In the past year and a half, I have managed the creation of 303 different community data profiles. You’ve probably seen them–they are one-page fact sheets that contain data about different geographies. We’ve released them for each county in Ohio, each state and federal legislative district in Ohio, each neighborhood in Cleveland, and most recently, each Cuyahoga County council district and each City of Cleveland ward. We are planning to do even more next year.
Last week on WCPN’s Friday Reporters’ Roundtable on Sound of Ideas,there was a discussion about our latest profiles. Chris Quinn, editor at Cleveland.com noted, “lines for the county districts are pretty much meaningless…. We know where the poverty is– it’s not changing. I mean we’ve looked at it by city council wards, we’ve looked at it by municipal boundaries, and so just doing it within a different set of lines isn’t all that enlightening because we know where the poverty is, we just aren’t doing anything to fix it.”
I get what he means when he says the districts are meaningless – many of the districts are oddly shaped, and there is no sense of community that is shared by all the residents of County Council District 7, for example. Yes, political districts are drawn for political reasons. But the conversation got me thinking again about why we do these profiles, if the districts are “meaningless.”
Here are three good reasons why we create community data profiles:
1. The districts matter to policymakers.
When we released our legislative district profiles last year, we got feedback from many state representatives and senators and their staff members about how useful the profiles were to them. Rarely do they see numbers about their districts all in one place like that. Good policy makers care about their constituents, and they want to know what people in their districts are experiencing. Because district boundaries rarely match up with municipal boundaries, data and information about constituents can be hard to find at the district level. CCS is dedicated to providing it.
2. Good public policy should be informed by data.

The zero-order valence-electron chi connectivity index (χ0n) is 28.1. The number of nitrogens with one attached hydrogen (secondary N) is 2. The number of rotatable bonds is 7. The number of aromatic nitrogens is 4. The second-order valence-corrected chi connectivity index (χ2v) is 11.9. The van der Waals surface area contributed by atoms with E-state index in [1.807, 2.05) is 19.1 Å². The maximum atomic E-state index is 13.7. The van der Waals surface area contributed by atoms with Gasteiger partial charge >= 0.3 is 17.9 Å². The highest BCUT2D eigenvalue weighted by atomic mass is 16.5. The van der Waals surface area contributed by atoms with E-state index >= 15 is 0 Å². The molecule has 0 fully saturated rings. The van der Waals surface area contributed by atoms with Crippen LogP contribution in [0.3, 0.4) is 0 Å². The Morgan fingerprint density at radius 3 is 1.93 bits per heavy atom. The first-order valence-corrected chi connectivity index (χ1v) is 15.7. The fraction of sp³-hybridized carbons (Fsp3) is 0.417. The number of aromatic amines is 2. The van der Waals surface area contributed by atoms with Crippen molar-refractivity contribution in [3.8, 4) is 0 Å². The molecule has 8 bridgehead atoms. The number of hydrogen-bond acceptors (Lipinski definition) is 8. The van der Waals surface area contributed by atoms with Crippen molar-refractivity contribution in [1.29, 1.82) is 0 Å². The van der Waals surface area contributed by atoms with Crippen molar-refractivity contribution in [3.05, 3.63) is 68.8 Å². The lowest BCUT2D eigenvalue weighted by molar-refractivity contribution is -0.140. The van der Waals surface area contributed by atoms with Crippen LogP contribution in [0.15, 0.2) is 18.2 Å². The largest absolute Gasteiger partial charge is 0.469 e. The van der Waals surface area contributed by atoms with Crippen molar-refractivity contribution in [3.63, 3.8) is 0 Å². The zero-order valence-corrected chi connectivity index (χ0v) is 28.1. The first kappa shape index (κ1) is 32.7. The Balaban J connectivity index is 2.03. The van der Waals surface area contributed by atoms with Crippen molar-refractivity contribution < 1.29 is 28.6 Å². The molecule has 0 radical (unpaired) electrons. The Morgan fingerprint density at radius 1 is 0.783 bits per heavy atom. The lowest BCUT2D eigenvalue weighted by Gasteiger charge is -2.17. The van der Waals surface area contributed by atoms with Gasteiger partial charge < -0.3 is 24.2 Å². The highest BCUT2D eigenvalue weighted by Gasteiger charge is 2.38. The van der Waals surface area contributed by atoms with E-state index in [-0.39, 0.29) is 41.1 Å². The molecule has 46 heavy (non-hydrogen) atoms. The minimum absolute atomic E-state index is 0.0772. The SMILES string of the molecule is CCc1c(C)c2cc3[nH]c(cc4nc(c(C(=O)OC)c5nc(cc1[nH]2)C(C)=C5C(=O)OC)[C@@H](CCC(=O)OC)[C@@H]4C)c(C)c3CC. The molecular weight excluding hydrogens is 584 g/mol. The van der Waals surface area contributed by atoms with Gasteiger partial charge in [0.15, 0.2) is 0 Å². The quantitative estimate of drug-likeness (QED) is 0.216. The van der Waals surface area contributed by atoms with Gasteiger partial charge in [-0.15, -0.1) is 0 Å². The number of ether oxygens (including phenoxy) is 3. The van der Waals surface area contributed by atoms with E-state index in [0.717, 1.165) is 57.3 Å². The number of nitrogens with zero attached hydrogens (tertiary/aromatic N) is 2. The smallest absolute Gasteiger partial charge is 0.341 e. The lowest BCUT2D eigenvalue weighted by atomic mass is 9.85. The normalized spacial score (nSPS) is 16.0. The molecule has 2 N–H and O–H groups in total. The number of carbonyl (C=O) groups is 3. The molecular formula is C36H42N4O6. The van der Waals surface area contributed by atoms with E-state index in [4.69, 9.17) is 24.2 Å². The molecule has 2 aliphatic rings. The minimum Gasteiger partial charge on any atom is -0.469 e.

Much of the data in our profiles are publicly available– anyone could go on the Internet and look it up. Some of the data are harder to find than others. Some of the data are not publicly available; we partner with NODIS at Cleveland State University, which compiles data for small local geographies, such as neighborhoods and wards. We want to make the data available in one place, presented in a way that is accessible and easy to understand. Policy makers may use the profiles to determine where to prioritize their resources. Advocates may use the profiles to talk to their representatives and people in their communities about issues that matter to them. Nonprofits and agencies may use the profiles to measure the existing need in the areas they serve and adjust programs and services to meet those needs. All of those undertakings should be bolstered with reliable data, which we provide in our profiles.
3. The profiles show that health and human services matter everywhere.
It is true that in Cuyahoga County, poverty is concentrated in the city of Cleveland. That is a pattern that exists in urban cores around the country, and there are all sorts of policy reasons why that has happened. If there are to be substantial investments in policies that will help people in poverty, it can’t just be the people in impoverished areas that care about it. And other people should care about it, because one child that doesn’t know where dinner is coming from tonight is too many. One family that has to spend half of their household income on housing is too many. One older adult that is forced to choose between medication and food is too many.
Furthermore, we know that these issues are not isolated. Even in the lowest poverty county council district, 5,800 people live below the poverty threshold. Even in the Cleveland ward where the rate of people who lack health insurance is lowest, over 2,500 people don’t have health insurance.
My hope with the profiles is that someone, anyone, will look at them and have an “aha!” moment about their own community. And then that they will take that a step further, and do something about it.